Five key areas are used to evaluate cybersecurity controls according to the Framework.

These are identified, protect, detect, respond to, and recover.

These areas are meant to be inclusive of the entire lifecycle of cybersecurity risk. Every area has categories that associate with particular activities and needs, and the categories are broken into subcategories as well as standards, guidelines, and the practices needed to achieve category-specific outcomes.

Gartner reports as many as 50% of American companies and organizations use the NIST cybersecurity framework, and it’s also growing in popularity outside the U.S.

More details about the Framework are detailed below.

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The goal of this function is to help organizations develop an understanding that allows them to appropriately assess their risks to assets, data, capabilities, and systems.

This includes:

  • Asset management encompasses everything that allows an organization to achieve its business purposes.
  • Business environment including stakeholders and activities. This is the information that an organization uses to inform its cybersecurity roles and responsibilities as well as decisions related to risk management.
  • Governance includes the processes and procedures that are used for the management and monitoring of the regulatory, legal, and operational environments.
  • Risk assessment ensures an organization understands the risk that it faces in terms of organizational operations and assets as well as individuals.
  • Risk management strategies encompass priorities, assumptions, and constraints that are used in support of risk-related decisions.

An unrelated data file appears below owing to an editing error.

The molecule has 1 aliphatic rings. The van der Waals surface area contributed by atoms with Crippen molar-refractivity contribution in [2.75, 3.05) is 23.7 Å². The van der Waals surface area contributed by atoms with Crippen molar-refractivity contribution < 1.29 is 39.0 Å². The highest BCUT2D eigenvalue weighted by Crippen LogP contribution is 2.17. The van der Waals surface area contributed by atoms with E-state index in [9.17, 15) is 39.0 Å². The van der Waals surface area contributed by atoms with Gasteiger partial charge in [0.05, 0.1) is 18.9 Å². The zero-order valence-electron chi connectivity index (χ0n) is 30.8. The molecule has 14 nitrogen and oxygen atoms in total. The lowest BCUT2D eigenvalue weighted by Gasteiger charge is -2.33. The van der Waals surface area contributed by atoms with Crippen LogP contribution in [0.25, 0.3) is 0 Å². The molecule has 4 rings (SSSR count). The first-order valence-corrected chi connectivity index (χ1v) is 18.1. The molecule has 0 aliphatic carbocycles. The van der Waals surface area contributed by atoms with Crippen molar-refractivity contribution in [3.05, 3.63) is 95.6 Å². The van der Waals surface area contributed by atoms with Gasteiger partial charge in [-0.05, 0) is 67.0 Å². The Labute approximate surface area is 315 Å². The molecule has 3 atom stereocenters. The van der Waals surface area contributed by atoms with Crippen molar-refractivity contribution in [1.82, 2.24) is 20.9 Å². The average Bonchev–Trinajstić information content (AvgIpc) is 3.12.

• Supply chain risk management includes all the decision-making associated with the management of risk related to the supply chain.


The Framework includes the development and implementation of particular safeguards to make sure that there’s a delivery of critical services.

This includes:

  • Access control, making sure access to assets is available only to authorized devices, processes, and users.
  • Awareness and training are how not only employees and staff are trained, but also partners. Everyone involved needs cybersecurity awareness training, and they need to receive specific training that allows them to carry out their duties and responsibilities that comply with cybersecurity policies.
  • Data security includes how information and data are maintained.
  • Information protection processes and procedures include how security policies, processes, and procedures are maintained.
  • Maintenance is what’s required to make sure that everything is performed consistently.
  • Protective technology is the solution that is used to make sure there’s compliance.


According to the NIST Framework, organizations need to develop and accordingly implement activities to identify a potential cybersecurity event. This can include detecting anomalous activity in a timely manner and security continuous monitoring.

Finally, other elements of the Framework are Response, meaning the development and implementation of the needed activities to take action following the detection of an event and Recover. Recover is the development and implementation of activities to stay resilient and restore capabilities and continuity after a cybersecurity event.


Susan is an avid writer, traveler, and overall enthusiast.